AROUND a month ago, the UK newspaper Financial Times (FT) did a story on Pakistan’s economic performance and how the reality seemingly differed from the IMF’s “rosy view”. I had been quoted as saying the rise in foreign exchange reserves since the start of the Fund programme “was a bit like a Ponzi scheme”, meaning that the government was raising high-cost debt to pay off the IMF and previous loans, and would then need to raise even more expensive debt later to retire the obligations it was so happily — and wantonly — raising now. (I should have added: this was an IMF-approved Ponzi scheme).
Within a few days, the ministry of finance had issued a high-sounding rebuttal to the FT, stating that independent economists and commentators did not have access to the data the government did, and therefore had made unfounded assertions in the piece.
Almost exactly a month later, Pakistan was in the international capital markets, looking to raise $1 billion via a Eurobond issue. With total forex reserves at over $18bn, why it needed to be in the bond market when global conditions for issuers are challenging, is something that has been left unexplained. A combination of jitters about the timing of the so-called lift-off in US interest rates, and the health of the world economy, specifically of emerging markets (EM), after the severe slowdown in China, has prompted outflows of over $40bn from EM assets between July and end-September. Many planned bond issues by EM borrowers have been deferred since the spike in uncertainty in the financial markets.
In the event, Pakistan raised $500 million for 10 years at a coupon of 8.25pc — 617 basis points higher than the yield on the equivalent US Treasury bond. In comparison, a similar 10-year Eurobond was issued by Pakistan in 2006 at a spread of 270 basis points.
If the Ministry of Finance had decided to raise $1bn, it would have had to offer a coupon of well over 9pc. Rounding off the failure of the issue was the fact that, according to knowledgeable market sources, around 80pc was picked up by the offshore units of Pakistani financial institutions due to lack of demand.
Far more disastrous than the frosty reception to the bond by foreign investors, is what our economic team communicated to the world. At the bond road shows, the highest official of the Ministry of Finance had this to say:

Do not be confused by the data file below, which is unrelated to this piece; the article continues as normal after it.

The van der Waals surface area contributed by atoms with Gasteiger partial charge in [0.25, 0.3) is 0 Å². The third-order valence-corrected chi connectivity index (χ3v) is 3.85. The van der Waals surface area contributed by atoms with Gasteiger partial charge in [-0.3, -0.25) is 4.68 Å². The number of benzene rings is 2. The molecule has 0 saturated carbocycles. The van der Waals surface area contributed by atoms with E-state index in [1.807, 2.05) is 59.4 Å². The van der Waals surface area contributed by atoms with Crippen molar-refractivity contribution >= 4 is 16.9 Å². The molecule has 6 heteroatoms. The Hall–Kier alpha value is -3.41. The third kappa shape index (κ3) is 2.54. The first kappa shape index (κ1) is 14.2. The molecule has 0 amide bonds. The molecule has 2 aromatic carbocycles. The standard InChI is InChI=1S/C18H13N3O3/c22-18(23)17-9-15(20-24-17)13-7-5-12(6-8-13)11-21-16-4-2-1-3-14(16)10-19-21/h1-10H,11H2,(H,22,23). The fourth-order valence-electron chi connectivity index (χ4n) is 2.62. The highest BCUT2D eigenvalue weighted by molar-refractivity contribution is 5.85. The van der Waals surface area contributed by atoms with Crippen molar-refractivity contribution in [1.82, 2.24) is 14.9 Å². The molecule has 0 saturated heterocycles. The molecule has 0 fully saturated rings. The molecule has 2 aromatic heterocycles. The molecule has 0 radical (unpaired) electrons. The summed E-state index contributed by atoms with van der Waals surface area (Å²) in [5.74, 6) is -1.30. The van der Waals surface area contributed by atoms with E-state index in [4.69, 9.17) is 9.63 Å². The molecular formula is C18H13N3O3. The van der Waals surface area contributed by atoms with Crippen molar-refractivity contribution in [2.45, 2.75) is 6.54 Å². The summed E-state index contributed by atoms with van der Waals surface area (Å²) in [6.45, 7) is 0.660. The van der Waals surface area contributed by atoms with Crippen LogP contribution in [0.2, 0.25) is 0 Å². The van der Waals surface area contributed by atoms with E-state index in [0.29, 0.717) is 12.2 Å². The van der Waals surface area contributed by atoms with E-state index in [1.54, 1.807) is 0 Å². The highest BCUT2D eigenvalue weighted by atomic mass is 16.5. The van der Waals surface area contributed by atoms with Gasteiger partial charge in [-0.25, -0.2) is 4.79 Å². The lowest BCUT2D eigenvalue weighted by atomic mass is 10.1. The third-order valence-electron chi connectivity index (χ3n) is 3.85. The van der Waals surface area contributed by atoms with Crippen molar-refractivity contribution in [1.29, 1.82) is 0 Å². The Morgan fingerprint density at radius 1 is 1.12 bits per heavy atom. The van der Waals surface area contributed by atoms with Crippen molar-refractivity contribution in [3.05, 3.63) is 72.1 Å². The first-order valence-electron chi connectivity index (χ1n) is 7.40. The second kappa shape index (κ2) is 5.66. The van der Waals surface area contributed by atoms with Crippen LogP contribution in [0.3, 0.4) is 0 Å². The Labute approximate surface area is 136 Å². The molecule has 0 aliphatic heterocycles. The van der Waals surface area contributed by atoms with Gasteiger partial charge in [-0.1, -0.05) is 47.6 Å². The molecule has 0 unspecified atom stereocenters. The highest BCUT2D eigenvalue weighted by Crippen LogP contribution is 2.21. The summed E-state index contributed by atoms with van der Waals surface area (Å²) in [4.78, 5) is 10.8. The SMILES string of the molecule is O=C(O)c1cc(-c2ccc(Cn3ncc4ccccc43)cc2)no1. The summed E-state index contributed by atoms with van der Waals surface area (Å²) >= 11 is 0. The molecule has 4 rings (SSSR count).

Pakistan was issuing the current bond to repay a maturing similar-sized bond in March 2016.
Pakistan will keep its options open regarding a follow-up IMF programme.
The inappropriate communication from the Ministry of Finance confirmed and reinforced the worst fears of most observers regarding the state of Pakistan’s economy: that by requiring new loans to pay off maturing ones, it is indeed sinking into a debt trap, if not already there; and secondly, that even with a ‘successful’ completion of the current IMF programme, there is considerable uncertainty about meeting the underlying reform objectives.
(As an aside, I find it depressing and demeaning as a Pakistani to see how our bureaucrats and politicians wantonly, routinely and brazenly lie to the citizens of this country without a care, but are forced to be honest against their grain in front of foreign audiences.)
The fiasco of the latest Eurobond issue is instructive of how the PML-N government is managing the economy (or not), what economic targets it is pursuing, and how those targets are completely divorced from the economic objectives we should be pursuing. For example, a key target appears to be to reach $20bn in total foreign exchange reserves before December-end. If one were to ignore the ‘why’ and focus on the ‘how’ it is clear that new borrowing, at mainly commercial rates, is the preferred mode, rather than a focus on boosting Pakistan’s flagging exports. Bangladesh, on the other hand, has seen its forex reserves cross $30bn, with exports of $27bn providing the main support.
Another target being followed is to increase tax revenue. While some path-breaking measures have been taken, the bulk of the increase in FBR revenue collection has come from an increase in tax rates, the withholding of refunds, and the introduction of multiple new taxes on existing taxpayers. This is hurting the business environment and stopping new investment in the economy. It will also prove detrimental to efforts to increasing tax revenue in the long run — the exact opposite of what Pakistan should be aiming for.
A third objective is ostensibly to ‘resolve the power crisis’. How is the PML-N government hoping to achieve this? By pursuing dubious, shady and non-transparent energy deals like LNG, and expensive new power generation projects such as Nandipur and the Solar Park. By failing to implement meaningful reforms in the sector — such as improving governance and reducing theft by collusion of insiders, and instead by focusing on high-cost ‘solutions’, the government is actually laying the basis for a more prolonged and severe power crisis well into the medium term.
Similarly, all-important goals of increasing exports, or reducing the debt burden, are either being completely ignored, or being made worse by mismanagement and lack of planning.
An intriguing question is: with Pakistan’s economy so clearly adrift, where is the prime minister, and why is he not providing leadership on the economy? At a time when his counterpart in India is wooing the world, casting himself as a ‘transformative’ leader for his country, and attracting commitments of billions of US dollars, Nawaz Sharif is appearing disoriented, divorced from reality and desultory.
Without the prime minister stepping up, taking firm charge and being counted, the economy will drift further under the current manner of management.
The writer is a former economic adviser to government, and currently heads a macroeconomic consultancy based in Islamabad.
Adrift without a plan |Sakib Sherani
Published in Dawn October 2nd, 2015